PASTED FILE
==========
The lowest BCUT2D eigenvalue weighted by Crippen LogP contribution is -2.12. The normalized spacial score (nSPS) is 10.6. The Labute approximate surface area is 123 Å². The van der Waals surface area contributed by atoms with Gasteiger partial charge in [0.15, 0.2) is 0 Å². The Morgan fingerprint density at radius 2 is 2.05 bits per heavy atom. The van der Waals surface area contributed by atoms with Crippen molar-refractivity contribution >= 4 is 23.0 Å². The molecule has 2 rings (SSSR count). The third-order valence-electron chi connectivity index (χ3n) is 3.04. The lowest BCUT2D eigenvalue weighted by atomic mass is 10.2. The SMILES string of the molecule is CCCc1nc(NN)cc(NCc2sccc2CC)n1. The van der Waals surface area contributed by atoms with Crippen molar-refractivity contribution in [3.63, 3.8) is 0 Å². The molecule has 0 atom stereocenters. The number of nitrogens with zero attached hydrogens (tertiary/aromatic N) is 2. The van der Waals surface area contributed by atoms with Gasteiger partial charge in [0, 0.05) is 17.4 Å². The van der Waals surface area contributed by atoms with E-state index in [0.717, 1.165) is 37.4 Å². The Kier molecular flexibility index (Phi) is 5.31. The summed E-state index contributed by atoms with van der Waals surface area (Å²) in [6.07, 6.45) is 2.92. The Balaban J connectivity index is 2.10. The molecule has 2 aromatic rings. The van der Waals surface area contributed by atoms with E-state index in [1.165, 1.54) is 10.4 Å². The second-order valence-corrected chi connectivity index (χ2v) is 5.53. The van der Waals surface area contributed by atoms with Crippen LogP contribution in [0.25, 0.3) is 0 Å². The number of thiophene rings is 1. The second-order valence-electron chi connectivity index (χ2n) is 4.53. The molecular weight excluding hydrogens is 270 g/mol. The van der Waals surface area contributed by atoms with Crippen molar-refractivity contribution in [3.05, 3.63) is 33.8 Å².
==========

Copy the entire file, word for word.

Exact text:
The lowest BCUT2D eigenvalue weighted by Crippen LogP contribution is -2.12. The normalized spacial score (nSPS) is 10.6. The Labute approximate surface area is 123 Å². The van der Waals surface area contributed by atoms with Gasteiger partial charge in [0.15, 0.2) is 0 Å². The Morgan fingerprint density at radius 2 is 2.05 bits per heavy atom. The van der Waals surface area contributed by atoms with Crippen molar-refractivity contribution >= 4 is 23.0 Å². The molecule has 2 rings (SSSR count). The third-order valence-electron chi connectivity index (χ3n) is 3.04. The lowest BCUT2D eigenvalue weighted by atomic mass is 10.2. The SMILES string of the molecule is CCCc1nc(NN)cc(NCc2sccc2CC)n1. The van der Waals surface area contributed by atoms with Crippen molar-refractivity contribution in [3.63, 3.8) is 0 Å². The molecule has 0 atom stereocenters. The number of nitrogens with zero attached hydrogens (tertiary/aromatic N) is 2. The van der Waals surface area contributed by atoms with Gasteiger partial charge in [0, 0.05) is 17.4 Å². The van der Waals surface area contributed by atoms with E-state index in [0.717, 1.165) is 37.4 Å². The Kier molecular flexibility index (Phi) is 5.31. The summed E-state index contributed by atoms with van der Waals surface area (Å²) in [6.07, 6.45) is 2.92. The Balaban J connectivity index is 2.10. The molecule has 2 aromatic rings. The van der Waals surface area contributed by atoms with E-state index in [1.165, 1.54) is 10.4 Å². The second-order valence-corrected chi connectivity index (χ2v) is 5.53. The van der Waals surface area contributed by atoms with Crippen LogP contribution in [0.25, 0.3) is 0 Å². The number of thiophene rings is 1. The second-order valence-electron chi connectivity index (χ2n) is 4.53. The molecular weight excluding hydrogens is 270 g/mol. The van der Waals surface area contributed by atoms with Crippen molar-refractivity contribution in [3.05, 3.63) is 33.8 Å².